Many probably first heard this hip hop song in film maker Spike Lee’s 1989 movie, Do The Right Thing. It was included on Public Enemy’s impressive and powerful 1990 record, Fear Of A Black Planet.
The music may share some similarities with experimental genres and free jazz, for mostly leaving melody behind to create a beautiful wall of sound cacophony that could probably effectively communicate the message of the song even if it were an instrumental.
The words recommend addressing racism through awareness. And then, that African Americans seek more than equality. The song argues the deck is stacked against African Americans; it can’t be so easily reshuffled due to its design. Blind adherence to icons such as Elvis (ripping off black music, perhaps?) and John Wayne (defender of conservative values) are used as examples of false icons perpetuating a society structurally set to continually and reflexively exploit and mistreat African Americans. Thus people need to wake up and “revolutionize.”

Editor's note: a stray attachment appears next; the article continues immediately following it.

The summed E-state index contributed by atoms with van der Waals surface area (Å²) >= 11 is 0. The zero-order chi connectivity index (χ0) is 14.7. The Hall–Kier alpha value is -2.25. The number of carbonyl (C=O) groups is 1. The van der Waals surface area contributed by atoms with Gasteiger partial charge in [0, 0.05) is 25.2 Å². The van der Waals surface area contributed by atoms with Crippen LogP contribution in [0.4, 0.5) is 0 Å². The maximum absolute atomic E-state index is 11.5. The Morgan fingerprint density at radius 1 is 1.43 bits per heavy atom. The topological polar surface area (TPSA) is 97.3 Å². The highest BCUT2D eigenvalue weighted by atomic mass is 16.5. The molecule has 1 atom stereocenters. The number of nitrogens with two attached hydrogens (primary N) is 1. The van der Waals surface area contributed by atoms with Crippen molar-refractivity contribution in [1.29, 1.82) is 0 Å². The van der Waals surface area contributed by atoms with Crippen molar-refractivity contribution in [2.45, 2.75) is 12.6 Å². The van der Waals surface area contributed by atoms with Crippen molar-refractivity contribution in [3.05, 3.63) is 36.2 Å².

Fight The Power became an anthemic call for politicization with a scope beyond the matter of racism. The song title has entered our vernacular as a catch-all term to rise up against any real or perceived oppressors.